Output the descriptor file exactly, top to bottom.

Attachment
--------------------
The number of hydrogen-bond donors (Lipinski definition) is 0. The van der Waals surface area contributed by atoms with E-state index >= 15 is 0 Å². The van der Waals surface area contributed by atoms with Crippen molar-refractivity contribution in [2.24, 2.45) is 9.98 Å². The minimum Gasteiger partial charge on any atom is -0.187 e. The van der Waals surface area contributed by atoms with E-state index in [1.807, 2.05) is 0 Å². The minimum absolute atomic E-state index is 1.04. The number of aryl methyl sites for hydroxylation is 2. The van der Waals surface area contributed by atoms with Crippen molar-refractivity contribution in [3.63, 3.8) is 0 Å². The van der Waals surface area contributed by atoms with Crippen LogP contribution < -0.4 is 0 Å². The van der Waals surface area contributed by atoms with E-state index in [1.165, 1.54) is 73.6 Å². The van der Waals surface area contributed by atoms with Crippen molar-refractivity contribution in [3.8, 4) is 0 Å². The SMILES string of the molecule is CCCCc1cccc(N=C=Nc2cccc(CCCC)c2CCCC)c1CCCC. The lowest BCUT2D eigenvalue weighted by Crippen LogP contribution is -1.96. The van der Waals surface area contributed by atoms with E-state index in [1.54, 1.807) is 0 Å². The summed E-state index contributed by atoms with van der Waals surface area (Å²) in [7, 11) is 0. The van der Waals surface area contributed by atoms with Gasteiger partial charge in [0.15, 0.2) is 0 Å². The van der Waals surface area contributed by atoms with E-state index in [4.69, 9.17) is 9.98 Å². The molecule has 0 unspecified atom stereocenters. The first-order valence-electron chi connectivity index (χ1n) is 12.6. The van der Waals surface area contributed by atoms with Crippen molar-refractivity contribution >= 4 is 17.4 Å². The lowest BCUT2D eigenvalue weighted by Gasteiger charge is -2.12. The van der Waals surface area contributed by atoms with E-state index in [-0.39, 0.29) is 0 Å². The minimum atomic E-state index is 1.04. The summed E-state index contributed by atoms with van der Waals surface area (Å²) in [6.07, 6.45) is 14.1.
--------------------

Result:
The number of hydrogen-bond donors (Lipinski definition) is 0. The van der Waals surface area contributed by atoms with E-state index >= 15 is 0 Å². The van der Waals surface area contributed by atoms with Crippen molar-refractivity contribution in [2.24, 2.45) is 9.98 Å². The minimum Gasteiger partial charge on any atom is -0.187 e. The van der Waals surface area contributed by atoms with E-state index in [1.807, 2.05) is 0 Å². The minimum absolute atomic E-state index is 1.04. The number of aryl methyl sites for hydroxylation is 2. The van der Waals surface area contributed by atoms with Crippen molar-refractivity contribution in [3.63, 3.8) is 0 Å². The van der Waals surface area contributed by atoms with Crippen LogP contribution < -0.4 is 0 Å². The van der Waals surface area contributed by atoms with E-state index in [1.165, 1.54) is 73.6 Å². The van der Waals surface area contributed by atoms with Crippen molar-refractivity contribution in [3.8, 4) is 0 Å². The SMILES string of the molecule is CCCCc1cccc(N=C=Nc2cccc(CCCC)c2CCCC)c1CCCC. The lowest BCUT2D eigenvalue weighted by Crippen LogP contribution is -1.96. The van der Waals surface area contributed by atoms with E-state index in [1.54, 1.807) is 0 Å². The summed E-state index contributed by atoms with van der Waals surface area (Å²) in [7, 11) is 0. The van der Waals surface area contributed by atoms with Gasteiger partial charge in [0.15, 0.2) is 0 Å². The van der Waals surface area contributed by atoms with E-state index in [4.69, 9.17) is 9.98 Å². The molecule has 0 unspecified atom stereocenters. The first-order valence-electron chi connectivity index (χ1n) is 12.6. The van der Waals surface area contributed by atoms with Crippen molar-refractivity contribution >= 4 is 17.4 Å². The lowest BCUT2D eigenvalue weighted by Gasteiger charge is -2.12. The van der Waals surface area contributed by atoms with E-state index in [-0.39, 0.29) is 0 Å². The minimum atomic E-state index is 1.04. The summed E-state index contributed by atoms with van der Waals surface area (Å²) in [6.07, 6.45) is 14.1.